Senator Merkley visits Circle of Friends
Last updated 5/4/2022 at Noon
Circle of Friends (COF) hosted a special guest on Friday, April 29, as U.S. Senator Jeff Merkley stopped by to acknowledge the $93,000 federal grant awarded to the nonprofit.
Merkley, who has served in the Senate since 2009, spent most of the visit asking staff members and adult mentors about the program and the impact it has on the youth of Sisters. His wife, Mary Sorteberg, and Outreach Director Stacey Jochimsen were also in attendance.
At the outset of the gathering, Merkley asked to learn more about the nuts and bolts of the mentoring program operation. Kelly Scholl, youth program coordinator for COF answered thoroughly, explaining that mentors, once they have been through an extensive screening process, spend about an hour a week with their mentee either at the clubhouse or at a pre-approved event.
Merkley continually directed questions to the mentors and staff members to really gain an understanding of how Circle of Friends operates and how the program impacts youth in Sisters.
Kay Johnson, who has mentored the same child from kindergarten to high school, shared her own personal experience regarding the impact of the program.
“As you get to know your student over time you can really begin to see the benefit clearly of just having one solid person in their life, a difference in their stability and confidence and success,” she said.
According to the group’s website, the Circle of Friends mission is: “To provide friends and resources that promote equal access for Sisters’ underserved children and youth to develop life skills, social skills, academic success, and individual talents.”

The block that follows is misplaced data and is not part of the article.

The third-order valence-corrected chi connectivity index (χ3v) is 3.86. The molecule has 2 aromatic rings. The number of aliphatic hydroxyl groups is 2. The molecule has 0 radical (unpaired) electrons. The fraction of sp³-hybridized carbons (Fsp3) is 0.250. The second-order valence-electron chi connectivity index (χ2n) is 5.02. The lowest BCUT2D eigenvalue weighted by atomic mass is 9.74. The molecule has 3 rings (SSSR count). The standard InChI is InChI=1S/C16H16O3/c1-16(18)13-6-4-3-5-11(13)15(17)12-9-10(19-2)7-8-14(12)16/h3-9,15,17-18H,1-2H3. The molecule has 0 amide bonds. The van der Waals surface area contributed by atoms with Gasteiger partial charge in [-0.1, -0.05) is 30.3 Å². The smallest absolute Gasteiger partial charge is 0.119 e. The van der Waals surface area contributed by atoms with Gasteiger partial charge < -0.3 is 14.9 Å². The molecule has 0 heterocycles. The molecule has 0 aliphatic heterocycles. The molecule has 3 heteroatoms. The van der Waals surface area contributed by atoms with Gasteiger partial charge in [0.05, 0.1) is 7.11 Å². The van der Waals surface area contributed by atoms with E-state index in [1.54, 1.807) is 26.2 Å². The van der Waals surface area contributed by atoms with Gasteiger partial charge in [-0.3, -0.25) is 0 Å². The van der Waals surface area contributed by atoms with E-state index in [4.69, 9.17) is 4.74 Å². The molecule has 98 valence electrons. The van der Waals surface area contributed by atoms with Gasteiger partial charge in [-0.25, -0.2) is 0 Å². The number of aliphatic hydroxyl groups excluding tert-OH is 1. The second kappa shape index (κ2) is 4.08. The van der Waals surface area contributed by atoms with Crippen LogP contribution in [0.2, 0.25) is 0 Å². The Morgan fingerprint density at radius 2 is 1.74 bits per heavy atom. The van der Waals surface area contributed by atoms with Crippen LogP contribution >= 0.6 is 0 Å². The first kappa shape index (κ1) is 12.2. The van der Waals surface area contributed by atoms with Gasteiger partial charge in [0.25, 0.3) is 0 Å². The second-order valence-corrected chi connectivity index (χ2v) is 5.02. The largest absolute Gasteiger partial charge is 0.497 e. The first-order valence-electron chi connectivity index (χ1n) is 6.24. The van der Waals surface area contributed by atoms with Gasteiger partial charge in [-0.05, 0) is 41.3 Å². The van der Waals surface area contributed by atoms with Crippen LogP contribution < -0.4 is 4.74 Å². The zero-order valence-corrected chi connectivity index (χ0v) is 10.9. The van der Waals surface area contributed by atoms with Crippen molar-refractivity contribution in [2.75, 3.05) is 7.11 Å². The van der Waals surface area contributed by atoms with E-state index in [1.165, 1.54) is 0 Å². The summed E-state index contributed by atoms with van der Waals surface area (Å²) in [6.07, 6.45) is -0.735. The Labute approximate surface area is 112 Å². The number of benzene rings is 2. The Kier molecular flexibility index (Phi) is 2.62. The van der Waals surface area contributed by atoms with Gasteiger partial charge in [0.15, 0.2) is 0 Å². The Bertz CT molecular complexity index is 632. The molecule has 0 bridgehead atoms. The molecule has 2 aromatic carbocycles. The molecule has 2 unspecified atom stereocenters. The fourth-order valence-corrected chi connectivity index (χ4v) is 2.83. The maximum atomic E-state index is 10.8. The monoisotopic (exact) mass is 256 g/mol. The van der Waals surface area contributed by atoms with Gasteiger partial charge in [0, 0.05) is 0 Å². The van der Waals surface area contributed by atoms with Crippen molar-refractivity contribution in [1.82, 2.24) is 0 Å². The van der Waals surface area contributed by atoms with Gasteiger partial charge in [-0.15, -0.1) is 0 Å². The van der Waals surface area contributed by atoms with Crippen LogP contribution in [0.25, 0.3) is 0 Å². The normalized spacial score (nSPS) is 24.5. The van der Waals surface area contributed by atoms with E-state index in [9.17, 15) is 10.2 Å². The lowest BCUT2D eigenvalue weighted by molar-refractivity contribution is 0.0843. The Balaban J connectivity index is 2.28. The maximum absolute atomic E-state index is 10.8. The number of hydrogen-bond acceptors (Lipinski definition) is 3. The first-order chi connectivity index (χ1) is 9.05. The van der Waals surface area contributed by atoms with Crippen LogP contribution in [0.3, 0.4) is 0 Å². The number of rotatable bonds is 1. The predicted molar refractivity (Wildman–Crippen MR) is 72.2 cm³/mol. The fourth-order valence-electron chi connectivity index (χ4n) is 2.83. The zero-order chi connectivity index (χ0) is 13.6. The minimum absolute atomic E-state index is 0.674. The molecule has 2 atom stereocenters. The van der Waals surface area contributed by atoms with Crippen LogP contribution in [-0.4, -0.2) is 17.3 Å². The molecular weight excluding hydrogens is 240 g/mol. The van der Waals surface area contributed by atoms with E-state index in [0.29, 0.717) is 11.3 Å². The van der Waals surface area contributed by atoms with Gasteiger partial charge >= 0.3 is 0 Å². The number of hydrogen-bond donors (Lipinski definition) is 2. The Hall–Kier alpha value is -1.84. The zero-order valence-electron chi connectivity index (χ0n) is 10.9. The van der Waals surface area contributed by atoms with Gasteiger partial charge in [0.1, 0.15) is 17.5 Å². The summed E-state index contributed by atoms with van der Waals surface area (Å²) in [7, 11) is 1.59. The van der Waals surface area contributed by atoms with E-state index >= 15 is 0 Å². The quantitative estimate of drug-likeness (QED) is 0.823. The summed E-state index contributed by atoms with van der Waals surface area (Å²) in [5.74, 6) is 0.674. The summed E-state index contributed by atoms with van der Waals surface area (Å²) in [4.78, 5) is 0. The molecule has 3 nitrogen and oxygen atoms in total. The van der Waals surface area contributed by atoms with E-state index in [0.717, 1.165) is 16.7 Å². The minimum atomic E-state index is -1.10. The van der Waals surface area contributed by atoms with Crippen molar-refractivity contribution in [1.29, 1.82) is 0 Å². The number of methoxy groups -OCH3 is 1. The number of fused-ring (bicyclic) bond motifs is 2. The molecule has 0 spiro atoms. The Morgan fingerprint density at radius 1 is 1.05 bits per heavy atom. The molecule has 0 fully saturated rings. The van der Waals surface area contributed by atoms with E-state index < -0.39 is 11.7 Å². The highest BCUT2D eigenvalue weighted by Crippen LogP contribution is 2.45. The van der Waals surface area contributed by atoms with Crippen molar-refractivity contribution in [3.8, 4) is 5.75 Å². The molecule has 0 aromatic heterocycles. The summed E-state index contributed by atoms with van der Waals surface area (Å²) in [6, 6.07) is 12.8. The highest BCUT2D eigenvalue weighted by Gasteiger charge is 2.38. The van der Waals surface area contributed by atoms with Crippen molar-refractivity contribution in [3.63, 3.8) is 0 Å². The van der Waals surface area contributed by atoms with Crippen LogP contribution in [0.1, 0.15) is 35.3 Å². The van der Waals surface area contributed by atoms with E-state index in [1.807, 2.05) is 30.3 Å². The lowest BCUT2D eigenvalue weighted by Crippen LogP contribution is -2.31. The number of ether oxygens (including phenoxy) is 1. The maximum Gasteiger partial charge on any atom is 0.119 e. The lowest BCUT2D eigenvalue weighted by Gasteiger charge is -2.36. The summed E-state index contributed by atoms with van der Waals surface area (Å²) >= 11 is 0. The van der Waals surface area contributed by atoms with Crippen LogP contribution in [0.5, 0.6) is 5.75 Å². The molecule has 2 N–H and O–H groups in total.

Circle of Friends provides mentorships for children K-12 in Sisters along with programs designed to help meet the mission of the group. There are currently 27 mentors involved in the program.
Mentors present continually emphasized how Circle of Friends allows kids to establish a sense of belonging, not only with their mentors, but with the other staff members and mentors, as well as the other students. One mentor said that her mentee said upon arriving at the Circle of Friends Campbell House, “This is my place.”
In addition to mentors meeting with students, Circle of Friends offers classes and group get-togethers, and also helps students connect with other activities in the community, while also partnering with parents.
When asked about how the Congressionally Directed Spending Grants are awarded, Merkley said that he prefers to call them Community Initiated Projects because the requests start from local communities who know their needs and goals and then are able to follow the grant application process with the hope of receiving funds.
“We get the applications and review them and then cheer on the ones that we think fit the criteria,” he said.
Nicole Woodson, executive director of Circle of Friends, said the organization plans “to add another youth program leader for middle and high school level and to better support our collaborative group mentorship model and provide more one to one push-in support for teenage youth.”
According to Woodson, some funds may be spent to provide better technology including software access and MacBooks or iPads for high school students to use.
Regarding the application process, Woodson said that it took her between 40-50 hours in all to complete, which included phone conversations, plenty of emails, submitting a grant summary and budget, and collecting three letters of recommendations from community partners.
“It was a lot of ‘hurry up and wait’ between different phases of the process, followed by quick turnarounds with more tasks and then long wait periods while the proposal worked its way through the subcommittees,” she explained. “Obviously, it was totally worth the effort.”
Merkley was noticeably impressed by the level of commitment of the volunteers and commented on the Campbell House facility. In his final remarks Merkley said, “Congratulations on this wonderful building and all that you are doing.”
Others in attendance for the celebration included mentors Jeff Smith, Curt Scholl, and Kelly Blither, as well as COF board members Marilyn Barnett and Terry Buchholz (also a mentor) and founder Duncan Campbell.